We know a lot about what the survivors of atrocities and sexual violence need to recover. Sadly, we also know that with much of the healthcare system in Tigray in tatters, there is little prospect of the survivors getting the support they need. The stories emerging via these organisations are horrifying. Many of the survivors will go on to suffer long-term debilitating physical and mental trauma. It may well be years before health systems are recovered to the point where women and girls will be able to get the support that they need.
It is important that the world bears witness to what is happening in Tigray, and the international system must do all that it can to bring the perpetrators to justice. I commend the work being done by the UN and the Ethiopian Human Rights Commission to investigate. I ask the Minister to try to allow access to the African Commission on Human and Peoples’ Rights. At the moment, it is suffering difficulties trying to get in and carry out its investigation. It is vital that evidence of human rights violations and abuses allegedly committed by all parties in Tigray is secured and investigated properly. It is important for the victims that that happens. It is important as a warning to others.
In the Select Committee’s report, we said that
“the situation in Tigray is an early test of the UK’s commitment to the principles and approach of the UK as a ‘force for good’ as set out in the Government’s Integrated Review.”
It still is. We recognised the Tigray crisis as
“a test of the FCDO’s desire to combine ‘diplomacy and development’ and to establish an integrated approach to conflict and instability. Failing this early test could damage the credibility of the UK’s new strategy.”
My Committee welcomes the Government’s response and their acceptance of the key points that we made about ending conflict and preventing it from spreading, ensuring that humanitarian needs are met, finding a sustainable political solution and supporting a process for reconciliation. I welcome the work of Nick Dyer, the UK special envoy for famine prevention and humanitarian affairs, and the support that the Government have provided to humanitarian agencies working in Tigray, but let us be clear that the biggest challenge in UK development policy is that the cuts to overseas development assistance are likely remain for the remainder of this Parliament and very much longer. The tests that the Government have set for the return to 0.7% are, potentially, impossibly hard to meet.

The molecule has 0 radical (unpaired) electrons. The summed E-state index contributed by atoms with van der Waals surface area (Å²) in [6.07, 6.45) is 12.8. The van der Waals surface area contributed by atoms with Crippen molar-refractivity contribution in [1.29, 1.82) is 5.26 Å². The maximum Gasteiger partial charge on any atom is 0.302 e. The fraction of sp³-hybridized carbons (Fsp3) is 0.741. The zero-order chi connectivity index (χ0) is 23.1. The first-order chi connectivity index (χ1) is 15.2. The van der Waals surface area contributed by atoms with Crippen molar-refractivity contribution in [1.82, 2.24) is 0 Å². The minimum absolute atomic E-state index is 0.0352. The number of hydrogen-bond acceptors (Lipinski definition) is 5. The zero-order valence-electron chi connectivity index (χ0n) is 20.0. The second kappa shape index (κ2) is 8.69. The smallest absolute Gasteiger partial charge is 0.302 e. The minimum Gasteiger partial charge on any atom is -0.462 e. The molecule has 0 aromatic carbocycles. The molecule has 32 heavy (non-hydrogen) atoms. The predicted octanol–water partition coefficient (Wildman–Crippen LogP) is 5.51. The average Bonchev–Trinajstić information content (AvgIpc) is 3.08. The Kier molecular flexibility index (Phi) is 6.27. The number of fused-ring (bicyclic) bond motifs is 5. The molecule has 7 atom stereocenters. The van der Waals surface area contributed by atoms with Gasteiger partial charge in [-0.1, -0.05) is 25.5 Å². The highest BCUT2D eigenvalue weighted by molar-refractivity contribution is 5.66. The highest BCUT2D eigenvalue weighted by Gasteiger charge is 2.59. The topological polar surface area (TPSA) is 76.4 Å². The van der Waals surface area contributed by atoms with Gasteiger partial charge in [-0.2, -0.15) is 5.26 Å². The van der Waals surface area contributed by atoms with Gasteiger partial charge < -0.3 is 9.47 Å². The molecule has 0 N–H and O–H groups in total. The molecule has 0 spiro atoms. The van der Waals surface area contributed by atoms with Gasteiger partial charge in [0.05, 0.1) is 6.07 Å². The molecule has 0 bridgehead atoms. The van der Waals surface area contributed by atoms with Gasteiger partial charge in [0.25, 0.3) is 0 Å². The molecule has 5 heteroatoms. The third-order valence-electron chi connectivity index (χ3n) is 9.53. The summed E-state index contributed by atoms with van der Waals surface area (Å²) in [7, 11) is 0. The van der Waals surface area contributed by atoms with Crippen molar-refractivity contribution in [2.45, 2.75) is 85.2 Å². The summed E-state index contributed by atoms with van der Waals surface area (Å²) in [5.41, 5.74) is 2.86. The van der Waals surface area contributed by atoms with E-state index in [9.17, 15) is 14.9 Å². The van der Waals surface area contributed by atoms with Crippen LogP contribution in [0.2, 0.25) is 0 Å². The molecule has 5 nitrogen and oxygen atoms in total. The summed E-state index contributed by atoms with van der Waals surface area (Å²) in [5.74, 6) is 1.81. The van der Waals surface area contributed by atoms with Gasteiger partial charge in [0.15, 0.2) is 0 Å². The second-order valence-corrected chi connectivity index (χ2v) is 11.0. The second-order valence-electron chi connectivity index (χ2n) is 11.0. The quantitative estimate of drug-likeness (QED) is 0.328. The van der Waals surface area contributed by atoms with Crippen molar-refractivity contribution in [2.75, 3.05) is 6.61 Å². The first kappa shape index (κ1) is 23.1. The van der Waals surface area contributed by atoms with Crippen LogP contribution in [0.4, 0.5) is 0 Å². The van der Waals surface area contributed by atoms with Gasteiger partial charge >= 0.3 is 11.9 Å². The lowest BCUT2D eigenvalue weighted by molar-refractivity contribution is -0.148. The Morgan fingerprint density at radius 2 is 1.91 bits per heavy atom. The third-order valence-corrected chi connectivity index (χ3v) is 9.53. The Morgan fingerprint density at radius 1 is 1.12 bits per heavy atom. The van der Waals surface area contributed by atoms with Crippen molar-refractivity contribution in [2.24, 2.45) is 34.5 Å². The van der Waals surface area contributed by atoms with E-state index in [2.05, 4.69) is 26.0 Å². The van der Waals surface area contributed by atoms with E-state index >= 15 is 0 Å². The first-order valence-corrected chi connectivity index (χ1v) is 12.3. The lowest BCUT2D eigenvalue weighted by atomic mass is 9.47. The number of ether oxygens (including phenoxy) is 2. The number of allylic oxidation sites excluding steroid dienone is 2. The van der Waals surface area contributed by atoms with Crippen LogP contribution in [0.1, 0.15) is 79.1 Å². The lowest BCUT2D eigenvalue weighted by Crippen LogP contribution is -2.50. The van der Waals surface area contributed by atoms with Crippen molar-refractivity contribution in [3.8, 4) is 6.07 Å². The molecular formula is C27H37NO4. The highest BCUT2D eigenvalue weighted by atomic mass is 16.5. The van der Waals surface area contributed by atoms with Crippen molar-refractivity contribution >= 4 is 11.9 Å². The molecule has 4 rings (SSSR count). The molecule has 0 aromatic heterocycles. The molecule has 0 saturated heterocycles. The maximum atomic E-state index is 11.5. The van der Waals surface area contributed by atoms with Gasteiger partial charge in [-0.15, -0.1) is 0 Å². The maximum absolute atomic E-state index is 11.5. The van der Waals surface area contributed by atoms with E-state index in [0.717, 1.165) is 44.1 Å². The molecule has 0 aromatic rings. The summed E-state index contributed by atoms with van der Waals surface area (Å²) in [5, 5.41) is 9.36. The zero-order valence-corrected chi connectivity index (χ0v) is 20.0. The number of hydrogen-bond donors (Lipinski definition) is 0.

The Government’s response claims that
“HMG has been at the forefront of the international response throughout the conflict”.
I pay tribute to my hon. Friend for securing the debate and for her comprehensive description of both the scale and the brutality of the conflict, but one issue that she has not referred to is the potential use of chemical weapons by the Ethiopian forces, on which I tabled a written question to the Minister in June. I understood from the response that the Government were seeking to verify the truth of those allegations, but is my hon. Friend also concerned about those reports, and does she agree that they should be part of the issues that the Government are seeking to address?
I thank my hon. Friend for his intervention. He is absolutely right. The problem that we have is the verification. I saw the pictures of the chemical attack. I have no doubt from seeing those pictures that that is what happened, but unless we are able to get people on the ground to capture that data and are then able to verify it, it is incredibly difficult to encourage the Government and the international community to take a more robust response. That is why it is so important that we, as parliamentarians, keep raising the issue of access to gather data and to get the evidence to hold people to account, and keep it on our Government’s agenda-.
I have several questions that I hope the Minister will be able to address. First, how will the cuts in the UK’s ODA affect Ethiopia and in particular the humanitarian situation in Tigray, and what does being